Asparagus Aphrodisiac the two words seem to be going hand in hand at the moment.
Its approaching St Valentines Day as I write this and everywhere I look are suggestions about the aphrodisiac properties of asparagus. So I thought I would do a little research.
I like to see a little scientific basis for these kinds of statements and my first internet search yielded what appears to be a scientific paper confirming the aphrodisiac properties of asparagus. However on closer reading I discover that the asparagus in question was not Asparagus Officinalis (what we all think of as asparagus) but Asparagus Racemosus which is a different species.
Asparagus is actually a Genus in the classification of plants with up to 300 species. Asparagus Officinalis which we like to eat is just one of these 300 species. Asparagus Racemosus another species has been found to have an aphrodisiac effect on rats!! Check out the scientific background researched in the department of Biochemistry at Kuvempu University India.
Getting back to the asparagus we buy off the shelf Wikipedia tells us that asparagus was first celebrated for its aphrodisiac powers in al-Nafzawi’s "The Perfumed Garden" which is a 15th Century Arabic sex manual! Following that a 15th or 16th century Indian sex manual called the "Ananga Ranga" written by Kalyana Malla also suggests aphrodisiac properties due to special phosphorus elements that also counteract fatigue.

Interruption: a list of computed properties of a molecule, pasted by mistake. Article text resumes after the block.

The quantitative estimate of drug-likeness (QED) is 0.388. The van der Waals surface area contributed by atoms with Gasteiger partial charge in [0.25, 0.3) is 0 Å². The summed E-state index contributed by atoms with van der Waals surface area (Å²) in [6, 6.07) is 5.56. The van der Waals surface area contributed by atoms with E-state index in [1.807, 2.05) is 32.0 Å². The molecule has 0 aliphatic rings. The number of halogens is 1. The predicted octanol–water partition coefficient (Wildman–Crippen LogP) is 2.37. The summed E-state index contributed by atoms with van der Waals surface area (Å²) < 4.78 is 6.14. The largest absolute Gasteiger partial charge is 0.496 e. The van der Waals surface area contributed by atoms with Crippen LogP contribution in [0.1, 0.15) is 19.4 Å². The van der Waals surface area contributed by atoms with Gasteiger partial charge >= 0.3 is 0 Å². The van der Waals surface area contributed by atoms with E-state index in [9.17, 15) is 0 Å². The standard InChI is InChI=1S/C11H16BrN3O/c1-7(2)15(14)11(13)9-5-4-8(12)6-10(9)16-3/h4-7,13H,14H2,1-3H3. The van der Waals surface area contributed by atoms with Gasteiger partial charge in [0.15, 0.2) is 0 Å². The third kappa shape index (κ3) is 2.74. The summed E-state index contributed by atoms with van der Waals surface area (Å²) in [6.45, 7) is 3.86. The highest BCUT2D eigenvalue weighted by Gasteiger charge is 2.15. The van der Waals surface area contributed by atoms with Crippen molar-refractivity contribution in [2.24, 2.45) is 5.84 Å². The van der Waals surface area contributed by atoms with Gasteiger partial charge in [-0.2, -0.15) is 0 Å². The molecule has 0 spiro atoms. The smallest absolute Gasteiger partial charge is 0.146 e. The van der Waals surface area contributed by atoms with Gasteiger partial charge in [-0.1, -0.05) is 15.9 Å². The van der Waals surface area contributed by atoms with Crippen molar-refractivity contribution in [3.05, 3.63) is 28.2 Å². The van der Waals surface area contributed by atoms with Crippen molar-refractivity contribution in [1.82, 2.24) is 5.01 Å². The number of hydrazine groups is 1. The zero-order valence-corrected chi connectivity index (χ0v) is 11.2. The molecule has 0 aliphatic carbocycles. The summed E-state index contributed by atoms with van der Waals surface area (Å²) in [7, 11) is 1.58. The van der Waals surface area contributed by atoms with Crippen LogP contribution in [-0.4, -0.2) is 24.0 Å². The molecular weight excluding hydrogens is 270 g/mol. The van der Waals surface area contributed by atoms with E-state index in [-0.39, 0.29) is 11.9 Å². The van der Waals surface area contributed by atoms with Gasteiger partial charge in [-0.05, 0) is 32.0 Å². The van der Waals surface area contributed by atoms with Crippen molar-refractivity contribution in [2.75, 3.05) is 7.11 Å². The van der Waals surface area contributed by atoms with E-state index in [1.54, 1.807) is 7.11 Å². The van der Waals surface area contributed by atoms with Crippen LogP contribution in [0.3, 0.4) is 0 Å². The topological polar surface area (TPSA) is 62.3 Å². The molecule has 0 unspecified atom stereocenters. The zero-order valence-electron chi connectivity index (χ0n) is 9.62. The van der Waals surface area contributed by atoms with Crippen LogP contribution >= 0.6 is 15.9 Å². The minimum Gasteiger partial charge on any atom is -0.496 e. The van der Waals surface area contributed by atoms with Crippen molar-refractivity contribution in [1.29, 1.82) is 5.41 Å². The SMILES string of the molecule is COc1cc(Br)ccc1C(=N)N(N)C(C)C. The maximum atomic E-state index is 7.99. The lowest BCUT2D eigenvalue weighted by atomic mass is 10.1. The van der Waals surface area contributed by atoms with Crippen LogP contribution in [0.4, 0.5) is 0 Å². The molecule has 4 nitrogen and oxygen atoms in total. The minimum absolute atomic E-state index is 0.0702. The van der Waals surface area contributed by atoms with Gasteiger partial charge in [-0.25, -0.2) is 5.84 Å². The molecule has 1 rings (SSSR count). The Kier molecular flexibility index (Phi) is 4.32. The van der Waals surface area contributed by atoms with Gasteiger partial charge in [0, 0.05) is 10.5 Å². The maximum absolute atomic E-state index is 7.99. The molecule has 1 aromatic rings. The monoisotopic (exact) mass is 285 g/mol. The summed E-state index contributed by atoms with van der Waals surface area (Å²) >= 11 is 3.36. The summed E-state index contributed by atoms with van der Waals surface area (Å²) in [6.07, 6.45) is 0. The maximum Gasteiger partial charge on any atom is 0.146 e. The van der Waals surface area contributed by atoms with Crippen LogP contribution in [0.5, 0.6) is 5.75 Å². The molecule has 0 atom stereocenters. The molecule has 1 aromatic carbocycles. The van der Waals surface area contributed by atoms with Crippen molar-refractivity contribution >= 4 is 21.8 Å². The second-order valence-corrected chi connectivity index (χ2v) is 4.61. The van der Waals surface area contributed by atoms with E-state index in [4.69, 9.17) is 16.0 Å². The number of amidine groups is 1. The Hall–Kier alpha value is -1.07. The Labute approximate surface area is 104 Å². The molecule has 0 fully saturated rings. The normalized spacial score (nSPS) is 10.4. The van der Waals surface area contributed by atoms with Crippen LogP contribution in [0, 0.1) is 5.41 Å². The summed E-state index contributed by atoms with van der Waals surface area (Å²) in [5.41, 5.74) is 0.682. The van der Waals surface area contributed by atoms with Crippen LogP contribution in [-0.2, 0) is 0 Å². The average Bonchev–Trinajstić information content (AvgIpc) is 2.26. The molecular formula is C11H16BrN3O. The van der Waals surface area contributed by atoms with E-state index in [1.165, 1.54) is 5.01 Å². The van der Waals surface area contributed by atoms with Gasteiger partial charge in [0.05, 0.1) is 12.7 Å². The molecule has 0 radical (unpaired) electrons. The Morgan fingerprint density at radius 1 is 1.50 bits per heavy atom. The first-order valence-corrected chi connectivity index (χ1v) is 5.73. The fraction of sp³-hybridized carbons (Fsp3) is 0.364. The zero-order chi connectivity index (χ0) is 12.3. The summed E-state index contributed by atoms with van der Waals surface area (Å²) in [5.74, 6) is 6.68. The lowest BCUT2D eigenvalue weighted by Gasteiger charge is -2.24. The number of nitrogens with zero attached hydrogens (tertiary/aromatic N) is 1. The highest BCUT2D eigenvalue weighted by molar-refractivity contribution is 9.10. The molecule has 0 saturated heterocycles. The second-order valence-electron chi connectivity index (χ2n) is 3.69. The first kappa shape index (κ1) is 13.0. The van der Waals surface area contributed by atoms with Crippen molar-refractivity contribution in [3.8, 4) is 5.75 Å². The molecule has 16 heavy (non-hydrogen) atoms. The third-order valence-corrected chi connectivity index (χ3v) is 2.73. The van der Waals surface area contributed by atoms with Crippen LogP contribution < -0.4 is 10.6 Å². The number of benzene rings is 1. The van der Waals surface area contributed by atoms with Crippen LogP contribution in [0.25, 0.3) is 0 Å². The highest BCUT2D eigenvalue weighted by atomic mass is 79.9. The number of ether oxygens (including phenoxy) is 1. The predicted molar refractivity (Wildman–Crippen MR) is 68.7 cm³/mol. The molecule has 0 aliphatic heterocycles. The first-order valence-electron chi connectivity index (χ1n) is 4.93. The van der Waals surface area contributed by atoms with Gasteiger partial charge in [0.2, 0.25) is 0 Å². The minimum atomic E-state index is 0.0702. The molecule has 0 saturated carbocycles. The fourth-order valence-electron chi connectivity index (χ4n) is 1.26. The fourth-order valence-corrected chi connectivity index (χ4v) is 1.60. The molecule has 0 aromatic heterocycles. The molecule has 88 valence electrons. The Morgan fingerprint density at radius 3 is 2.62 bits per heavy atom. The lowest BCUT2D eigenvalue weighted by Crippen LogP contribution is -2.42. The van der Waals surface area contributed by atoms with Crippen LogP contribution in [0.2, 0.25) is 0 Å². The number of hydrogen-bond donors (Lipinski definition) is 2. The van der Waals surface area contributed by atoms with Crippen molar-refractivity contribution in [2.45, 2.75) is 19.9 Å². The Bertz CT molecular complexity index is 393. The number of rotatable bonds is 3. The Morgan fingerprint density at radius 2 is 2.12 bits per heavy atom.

More recently an article was published called "Aphrodisiacs through the Ages: The Discrepancy Between Lovers’ Aspirations and Their Desires - Three Millenia of Search and Experimentation". (I tried to put a link here for you but it wouldn't work. If you search it I'm sure you'll find it!)
The document describes itself as “A Historical Review Especially Researched for the Enlightenment and Entertainment of the Participants of the Amazon 2000 Boat Cruise, Organized by Dr. Heinz Gruber" by R.J.Rodrigues, MD
This is quite lighthearted document but I’m afraid he comes down on the side of folk lore rather than identified chemical agents as being the main reasoning behind foods generally attributed with these special powers.
“In most cases, foods of an uncommon variety are somehow associated with sex. Eggs and caviar (fish eggs), for example; or foods which suggest or resemble sex organs (asparagus, celery, onions, carrots, clams, oysters, and so forth.)
Man's universal attribution of libidinous effects to certain foods originated in the ancient belief in the therapeutic efficacy of signatures: if an object resembled the genitalia, it possessed, so it was reasoned, sexual powers – thus, for instance the legendary aphrodisiac powers of ginseng root and powdered rhinoceros horn.”
When it comes to Asparagus he suggests caution having found that Quensel (1809) stated that asparagus had the opposite effect on women!
It seems to me that you should just enjoy your asparagus because it tastes great and puts you in a good mood!! Who knows one of our recipes may turn out to be an asparagus aphrodisiac.
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